One of the most common deformities in newborns are problems with the feet. Most of these foot deformities are treated with nonsurgical treatments, and in many cases can simply be observed. However, it’s important to understand the deformity to ensure appropriate treatment is being provided.
Metatarsus adductus is a common congenital foot condition that’s seen in about 1 to 2 percent of all newborns. It’s usually detected when your baby’s toes and forefoot are pointed inward, making it difficult to straighten them. The appearance of your baby’s sole likely resembles a bean shape.
Mild cases often resolve on their own, but more severe cases may need casts, splints, or corrective shoes. Surgery is rarely needed for metatarsus adductus.
CLUB FOOT –
Clubfoot actually describes an array of foot deformities that cause your newborn baby’s feet to be twisted, pointing down and inward. About half of babies with clubfoot have it in both feet and approximately 1 in 3 babies in 1,000 are born with this condition. Boys have clubfeet nearly twice as often as girls.
While clubfoot doesn’t cause your baby pain, it can cause long-term problems, affecting his or her ability to walk. However, if it’s properly treated with stretching exercises, casts, and/or surgery, the clubfoot deformity can often be corrected in early childhood.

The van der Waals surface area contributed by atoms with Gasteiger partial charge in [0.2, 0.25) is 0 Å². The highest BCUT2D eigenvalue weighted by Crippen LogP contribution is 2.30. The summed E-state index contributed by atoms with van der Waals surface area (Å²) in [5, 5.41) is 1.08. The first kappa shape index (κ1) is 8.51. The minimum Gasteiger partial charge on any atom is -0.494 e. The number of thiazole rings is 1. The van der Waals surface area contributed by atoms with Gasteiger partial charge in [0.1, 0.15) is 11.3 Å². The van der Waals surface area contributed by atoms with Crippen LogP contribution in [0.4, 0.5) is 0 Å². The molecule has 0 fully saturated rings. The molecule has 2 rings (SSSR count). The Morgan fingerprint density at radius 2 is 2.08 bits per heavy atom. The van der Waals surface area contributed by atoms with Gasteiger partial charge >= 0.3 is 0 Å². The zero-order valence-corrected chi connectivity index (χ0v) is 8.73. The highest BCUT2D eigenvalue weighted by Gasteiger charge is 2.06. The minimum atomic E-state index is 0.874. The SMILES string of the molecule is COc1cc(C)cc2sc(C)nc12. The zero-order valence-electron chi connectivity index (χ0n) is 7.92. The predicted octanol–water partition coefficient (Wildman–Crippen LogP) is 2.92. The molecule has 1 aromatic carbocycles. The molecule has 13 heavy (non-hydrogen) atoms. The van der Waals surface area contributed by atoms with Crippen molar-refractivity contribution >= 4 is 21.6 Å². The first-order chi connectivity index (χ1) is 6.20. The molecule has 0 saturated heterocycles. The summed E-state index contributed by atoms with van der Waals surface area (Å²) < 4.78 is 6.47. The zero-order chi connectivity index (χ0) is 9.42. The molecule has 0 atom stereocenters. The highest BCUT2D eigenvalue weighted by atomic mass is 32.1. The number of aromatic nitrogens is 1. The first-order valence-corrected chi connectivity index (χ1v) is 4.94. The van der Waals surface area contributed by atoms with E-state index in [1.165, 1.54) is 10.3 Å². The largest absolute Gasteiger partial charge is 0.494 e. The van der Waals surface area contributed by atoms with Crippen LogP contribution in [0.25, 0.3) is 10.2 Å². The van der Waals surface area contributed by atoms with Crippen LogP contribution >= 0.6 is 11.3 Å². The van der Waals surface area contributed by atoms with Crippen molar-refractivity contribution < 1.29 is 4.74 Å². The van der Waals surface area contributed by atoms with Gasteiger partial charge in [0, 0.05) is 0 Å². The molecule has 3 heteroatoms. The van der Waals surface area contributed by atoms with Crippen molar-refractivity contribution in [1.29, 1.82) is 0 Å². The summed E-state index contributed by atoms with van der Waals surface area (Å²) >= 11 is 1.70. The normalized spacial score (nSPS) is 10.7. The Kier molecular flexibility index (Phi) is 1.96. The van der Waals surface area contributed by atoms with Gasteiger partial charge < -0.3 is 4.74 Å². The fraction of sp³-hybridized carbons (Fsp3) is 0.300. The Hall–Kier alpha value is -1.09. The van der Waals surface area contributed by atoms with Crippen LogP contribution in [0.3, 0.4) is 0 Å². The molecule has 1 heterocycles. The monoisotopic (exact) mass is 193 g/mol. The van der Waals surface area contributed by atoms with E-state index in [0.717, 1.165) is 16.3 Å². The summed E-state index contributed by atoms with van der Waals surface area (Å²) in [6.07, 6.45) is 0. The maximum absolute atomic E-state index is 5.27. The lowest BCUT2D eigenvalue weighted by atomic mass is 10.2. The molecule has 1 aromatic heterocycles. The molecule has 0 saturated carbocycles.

The treatment for clubfoot typically begins soon after the child is born. Some orthopedic surgeons prefer immediate treatment when the child is still in the hospital. The advantage is that often parents are worried that any delay is potentially harmful, and the immediate treatment can put people at ease that something is being done.
The usual treatment of a clubfoot consists of the pediatric orthopedic surgeon manipulating the foot and casting in the corrected position. Over the span of several months, the manipulation is gradually increased to restore the normal position of the foot. This manipulation technique is called “The Ponseti Method,” named after the doctor who has popularized this treatment.
The position and timing of the casts are deliberate and intended to stretch and rotate the foot into a proper position. Approximately once a week, the casts are replaced in a process called serial casting. The casts slowly correct the position of the clubfoot.
In about one-half of cases, this manipulation is sufficient to correct the clubfoot deformity. In some cases, a surgical procedure may be necessary. During surgery, the surgeon will release, or loosen, the tight Achilles tendon to allow the foot to assume its normal position. Once the casts are removed, the child will usually wear nighttime braces until about age two.
Next Steps in Treatment
In some cases, additional surgery is needed to correct the position of the clubfoot. Most often this is needed in cases where the child has other developmental problems (such as arthrogryposis) or if the child begins treatment more than a few months after birth.
If the clubfoot deformity is not corrected, the child will develop an abnormal gait and may have serious skin problems. Because the child will be walking on the outside of the foot, a part of the foot not designed to walk upon, the skin can break down and the child may develop serious infections. Furthermore, the abnormal gait may lead to joint wear and chronic arthritic symptoms.